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The Channels

The news site of Santa Barbara City College.

The Channels

The news site of Santa Barbara City College.

The Channels

Connecting to Rilke, McCandless on summer European journey

The Channels Opinion Pages | EDITOR COLUMN
Megan Randolph
The Eisbach River flowing through the English Garten in Munich, Germany in August.

I sat with my notebook and pen, on a blanket next to the Eisbach River that flows through the English Garten in Munich, Germany. Chatter drifted around me, the languages foreign but not isolating.

Instead, I felt connected. The crystal clear water flowed patiently, while the sun softly bathed the leaves of a willow tree in a warm, golden light.

Bikes rolled peacefully past on a bridge, and an elder man sold gelato from a little blue stand.

During my travels through Europe, I came across an amazing bookstore in Paris called Shakespeare and Company. There I picked up “Letters to a Young Poet” by Rainer Maria Rilke. He wrote about the beauty and necessity of solitude.

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“If you will stay close to nature, to its simplicity, to the small things hardly noticeable,” Rilke wrote, “those things can unexpectedly become great and immeasurable.”

At an intersection of nature and humans, I sat observant.

My body and senses provided me with a familiar home, in which the smallest experiences became beautiful and important.

“Your solitude will be a support and a home for you, even in the midst of very unfamiliar circumstances,” Rilke explained. “And from it you will find all your paths.”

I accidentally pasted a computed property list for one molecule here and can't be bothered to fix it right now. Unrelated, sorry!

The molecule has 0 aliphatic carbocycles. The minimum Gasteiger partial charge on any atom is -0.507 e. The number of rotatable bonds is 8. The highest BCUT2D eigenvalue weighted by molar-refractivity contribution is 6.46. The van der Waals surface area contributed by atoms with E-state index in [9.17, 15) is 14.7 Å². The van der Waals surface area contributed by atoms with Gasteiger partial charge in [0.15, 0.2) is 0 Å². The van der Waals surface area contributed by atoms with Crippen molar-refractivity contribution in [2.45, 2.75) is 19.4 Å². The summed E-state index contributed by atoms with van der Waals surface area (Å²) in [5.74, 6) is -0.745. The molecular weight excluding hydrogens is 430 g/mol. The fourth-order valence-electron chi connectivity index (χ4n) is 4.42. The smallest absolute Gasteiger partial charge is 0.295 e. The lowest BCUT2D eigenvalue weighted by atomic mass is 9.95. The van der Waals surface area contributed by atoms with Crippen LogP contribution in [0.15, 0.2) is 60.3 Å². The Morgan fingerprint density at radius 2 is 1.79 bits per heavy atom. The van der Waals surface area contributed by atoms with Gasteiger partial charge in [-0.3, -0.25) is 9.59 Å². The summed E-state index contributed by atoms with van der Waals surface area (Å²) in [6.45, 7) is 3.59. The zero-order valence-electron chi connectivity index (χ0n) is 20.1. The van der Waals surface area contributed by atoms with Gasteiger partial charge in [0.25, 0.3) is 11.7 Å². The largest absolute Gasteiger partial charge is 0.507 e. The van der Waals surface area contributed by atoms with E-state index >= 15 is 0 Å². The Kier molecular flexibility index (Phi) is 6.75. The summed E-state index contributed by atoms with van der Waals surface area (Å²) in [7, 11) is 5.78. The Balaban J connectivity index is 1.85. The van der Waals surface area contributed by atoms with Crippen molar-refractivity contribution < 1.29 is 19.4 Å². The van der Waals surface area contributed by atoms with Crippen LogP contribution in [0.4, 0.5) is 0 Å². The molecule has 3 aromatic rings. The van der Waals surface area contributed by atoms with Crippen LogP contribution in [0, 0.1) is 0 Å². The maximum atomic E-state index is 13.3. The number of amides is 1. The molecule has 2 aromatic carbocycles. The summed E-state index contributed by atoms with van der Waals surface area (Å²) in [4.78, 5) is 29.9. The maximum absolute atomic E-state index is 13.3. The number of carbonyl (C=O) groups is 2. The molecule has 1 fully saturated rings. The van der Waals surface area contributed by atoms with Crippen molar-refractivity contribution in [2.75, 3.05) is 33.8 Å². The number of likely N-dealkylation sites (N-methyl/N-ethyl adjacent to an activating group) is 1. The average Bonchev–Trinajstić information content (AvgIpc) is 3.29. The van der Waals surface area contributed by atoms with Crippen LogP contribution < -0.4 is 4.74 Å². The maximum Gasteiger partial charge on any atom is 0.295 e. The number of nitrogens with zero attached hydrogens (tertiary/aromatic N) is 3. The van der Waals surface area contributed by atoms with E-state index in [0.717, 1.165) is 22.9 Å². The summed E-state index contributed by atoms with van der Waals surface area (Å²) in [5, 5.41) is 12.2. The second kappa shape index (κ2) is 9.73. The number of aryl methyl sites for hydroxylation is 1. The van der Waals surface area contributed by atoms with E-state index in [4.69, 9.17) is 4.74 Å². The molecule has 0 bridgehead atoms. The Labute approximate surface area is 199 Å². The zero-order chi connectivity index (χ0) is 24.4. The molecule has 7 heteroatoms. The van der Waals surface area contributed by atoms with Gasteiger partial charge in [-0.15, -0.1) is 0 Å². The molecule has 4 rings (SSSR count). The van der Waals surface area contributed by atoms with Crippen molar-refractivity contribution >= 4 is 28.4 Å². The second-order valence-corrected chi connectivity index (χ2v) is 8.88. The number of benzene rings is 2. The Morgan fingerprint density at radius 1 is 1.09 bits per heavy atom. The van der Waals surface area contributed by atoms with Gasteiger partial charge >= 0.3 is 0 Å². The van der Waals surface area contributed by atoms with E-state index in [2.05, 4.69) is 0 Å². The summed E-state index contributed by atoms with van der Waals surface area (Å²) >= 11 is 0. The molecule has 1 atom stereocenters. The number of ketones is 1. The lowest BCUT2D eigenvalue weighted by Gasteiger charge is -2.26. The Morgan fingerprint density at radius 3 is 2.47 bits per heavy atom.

After growing up with family hardship, I had spent too much time searching for certainty and affection from everyone else.

Yet while traveling, the language barrier forced me to spend more time inside my head. It allowed me to find peace simply in my own being.

In Germany, I watched a movie that also expanded upon my realizations, called “Into the Wild.” It tells the story of Chris McCandless, a young adult who was fed up with the materialistic and abusive world of his parents, so after graduating college he left to travel through America with no identification or money. He didn’t even tell his family.

That night I stayed up for hours after the movie ended. I understood his disillusionment, his desperation to find something that gives every day meaning. He left to find a way to feel alive, but tragically, he died of starvation at only 24 years old in the Alaskan wilderness.

His story helped me see how critical it is to move on. He ran so far from his dysfunctional family that he ended up alone in the wild, having never mended things with his parents. He was frozen, and he never reached the place in life where we must learn how to forgive.

I decided that it was time for me to reach that point, and that meant trying to understand how to forgive. It meant realizing that I do have the power to change my life now, I’m not a helpless child anymore.

The movie and Rilke’s book both fueled my renewed motivation to work hard in school, as the only key to change is through knowledge. Remaining in the mindset of a victim meant staying disempowered.

To change is hard and requires perseverance every day. Sometimes, I just want to rest. But there is no finish line, as I will always try to improve myself. Rilke addressed this too.

“Do you remember how this life of yours longed in childhood to belong to the grown-ups? I can see that it now longs to move on from them and is drawn to those who are greater yet,” Rilke wrote. “That is why it does not cease to be difficult, but also why it will not cease to grow.”

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